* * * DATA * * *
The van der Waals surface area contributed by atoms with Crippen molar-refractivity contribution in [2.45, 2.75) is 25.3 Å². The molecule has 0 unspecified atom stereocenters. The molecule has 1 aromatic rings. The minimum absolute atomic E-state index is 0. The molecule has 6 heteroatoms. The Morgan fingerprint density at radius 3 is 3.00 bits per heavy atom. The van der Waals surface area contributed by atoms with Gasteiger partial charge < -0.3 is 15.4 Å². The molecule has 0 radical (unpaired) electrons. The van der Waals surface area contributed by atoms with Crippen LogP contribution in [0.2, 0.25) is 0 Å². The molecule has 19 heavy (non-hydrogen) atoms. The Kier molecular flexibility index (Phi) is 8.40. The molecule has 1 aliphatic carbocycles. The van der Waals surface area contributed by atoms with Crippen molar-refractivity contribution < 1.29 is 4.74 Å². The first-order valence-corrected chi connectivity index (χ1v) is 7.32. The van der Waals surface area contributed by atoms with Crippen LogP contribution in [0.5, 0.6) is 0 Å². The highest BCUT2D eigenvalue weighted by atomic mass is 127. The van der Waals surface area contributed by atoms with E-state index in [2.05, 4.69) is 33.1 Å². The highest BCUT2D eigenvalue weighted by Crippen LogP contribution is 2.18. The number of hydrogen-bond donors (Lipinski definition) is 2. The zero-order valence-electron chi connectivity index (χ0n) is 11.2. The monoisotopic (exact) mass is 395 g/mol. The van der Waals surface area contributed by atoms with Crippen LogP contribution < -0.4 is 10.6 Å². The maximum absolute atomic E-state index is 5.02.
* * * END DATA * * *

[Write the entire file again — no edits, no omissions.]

The van der Waals surface area contributed by atoms with Crippen molar-refractivity contribution in [2.45, 2.75) is 25.3 Å². The molecule has 0 unspecified atom stereocenters. The molecule has 1 aromatic rings. The minimum absolute atomic E-state index is 0. The molecule has 6 heteroatoms. The Morgan fingerprint density at radius 3 is 3.00 bits per heavy atom. The van der Waals surface area contributed by atoms with Gasteiger partial charge < -0.3 is 15.4 Å². The molecule has 0 radical (unpaired) electrons. The van der Waals surface area contributed by atoms with Crippen LogP contribution in [0.2, 0.25) is 0 Å². The molecule has 19 heavy (non-hydrogen) atoms. The Kier molecular flexibility index (Phi) is 8.40. The molecule has 1 aliphatic carbocycles. The van der Waals surface area contributed by atoms with Crippen molar-refractivity contribution < 1.29 is 4.74 Å². The first-order valence-corrected chi connectivity index (χ1v) is 7.32. The van der Waals surface area contributed by atoms with Crippen LogP contribution in [0.5, 0.6) is 0 Å². The highest BCUT2D eigenvalue weighted by atomic mass is 127. The van der Waals surface area contributed by atoms with E-state index in [2.05, 4.69) is 33.1 Å². The highest BCUT2D eigenvalue weighted by Crippen LogP contribution is 2.18. The number of hydrogen-bond donors (Lipinski definition) is 2. The zero-order valence-electron chi connectivity index (χ0n) is 11.2. The monoisotopic (exact) mass is 395 g/mol. The van der Waals surface area contributed by atoms with Crippen LogP contribution < -0.4 is 10.6 Å². The maximum absolute atomic E-state index is 5.02.